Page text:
The fact that St Petersburg goes on as usual shows that Akaky is as inconsequential in death as he was in life. Meanwhile, the statement that "the author of this story confesses that he is not even interested" in what happened to Akaky's belongings highlights a coldness and cruelty on the part of the narrator, too. Despite the fact that the story is about him, Akaky's life is too dull and pathetic to even be worth rendering in its full detail. 

So vanished and disappeared for ever a human being whom no one ever thought of protecting, who was dear to no one, in whom no one was the least interested, not even the naturalist who cannot resist sticking a pin in a common fly and examining it under the microscope; a being who endured the mockery of his colleagues without protesting, who went to his grave without achieving anything in his life, but to whom, nonetheless (just before the end of his life) a shining visitor in the form of an overcoat suddenly appeared, brightening his wretched life for one fleeting moment; a being upon whose head disaster had cruelly fallen, just as it falls upon the kings and great ones of this earth...

Related Characters: The Narrator (speaker), Akaky Akakievich Bashmachkin
Related Symbols: The Overcoat
Page Number: 168
Explanation and Analysis:

Having described Akaky's unceremonious death from fever, the narrator emphasizes Akaky's absolute unimportance to the world. According to the narrator, no one loved Akaky, and he wasn't even as interesting as a fly studied by a biologist; indeed, the only good thing that happened to Akaky in his life was the overcoat, although of course this episode too ends in "disaster." This passage is a key example of the way Gogol combines tragedy and comedy in the story, simultaneously compelling the reader to feel immensely sad for Akaky while laughing at just how absurdly awful and meaningless his life is. The use of a run-on sentence helps increase the impression that Akaky's life consists of one terrible fact after the next, creating comic momentum.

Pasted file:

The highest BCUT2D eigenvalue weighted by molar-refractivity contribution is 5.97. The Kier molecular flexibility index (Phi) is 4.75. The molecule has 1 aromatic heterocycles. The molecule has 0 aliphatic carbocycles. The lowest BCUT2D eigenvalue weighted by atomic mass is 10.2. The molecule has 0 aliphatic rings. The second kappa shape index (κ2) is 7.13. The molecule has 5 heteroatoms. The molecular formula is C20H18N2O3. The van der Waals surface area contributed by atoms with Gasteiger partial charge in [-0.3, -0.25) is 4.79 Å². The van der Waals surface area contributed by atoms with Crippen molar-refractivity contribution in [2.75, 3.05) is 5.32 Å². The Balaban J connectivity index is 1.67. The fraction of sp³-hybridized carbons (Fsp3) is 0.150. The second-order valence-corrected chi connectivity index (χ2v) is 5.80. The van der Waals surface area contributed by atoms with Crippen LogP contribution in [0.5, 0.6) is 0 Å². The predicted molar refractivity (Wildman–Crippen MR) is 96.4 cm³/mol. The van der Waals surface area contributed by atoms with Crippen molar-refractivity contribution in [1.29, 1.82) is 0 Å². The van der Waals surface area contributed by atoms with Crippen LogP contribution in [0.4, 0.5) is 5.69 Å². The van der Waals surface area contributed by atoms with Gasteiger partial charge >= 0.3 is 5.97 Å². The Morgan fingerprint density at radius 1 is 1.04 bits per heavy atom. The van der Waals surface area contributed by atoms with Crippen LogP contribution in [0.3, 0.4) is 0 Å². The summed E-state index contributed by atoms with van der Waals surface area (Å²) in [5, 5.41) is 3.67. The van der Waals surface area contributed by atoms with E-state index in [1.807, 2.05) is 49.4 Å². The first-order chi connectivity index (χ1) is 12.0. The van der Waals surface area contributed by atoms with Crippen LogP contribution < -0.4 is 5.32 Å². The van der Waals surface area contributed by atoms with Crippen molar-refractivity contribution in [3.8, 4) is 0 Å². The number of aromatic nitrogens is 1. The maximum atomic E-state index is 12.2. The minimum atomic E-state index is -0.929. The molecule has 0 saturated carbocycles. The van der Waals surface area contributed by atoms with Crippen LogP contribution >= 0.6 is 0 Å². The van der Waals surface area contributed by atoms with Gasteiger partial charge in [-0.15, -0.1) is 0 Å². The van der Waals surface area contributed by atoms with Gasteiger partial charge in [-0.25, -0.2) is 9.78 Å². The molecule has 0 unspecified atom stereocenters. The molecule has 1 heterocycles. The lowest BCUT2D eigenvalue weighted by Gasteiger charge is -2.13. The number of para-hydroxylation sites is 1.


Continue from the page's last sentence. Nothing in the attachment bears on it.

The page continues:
There is also a note of irony in the fact that the narrator claims "no one was the least interested" in Akaky, as the narrator himself has written a story about him, a story that someone must now be reading. This ironic tone continues within the narrator's description of the overcoat, which is anthropomorphized as a "shining visitor." Once again, the overcoat's ability to drastically transform and improve Akaky's life is humorously exaggerated. The narrator's final comment that disaster fell on Akaky "just as it falls upon the kings and great ones of this earth" reminds us that, while Akaky may have been an exceptionally sad and unlucky character, misfortune happens to everyone. Indeed, this may provide a clue as to the narrator's justification for why this story is worth telling: the tragedy that befell Akaky is somehow shared by all of humanity. And, if Akaky's death is somehow relatable to all humanity, there is an implication that perhaps his meaningless, absurd life is as well.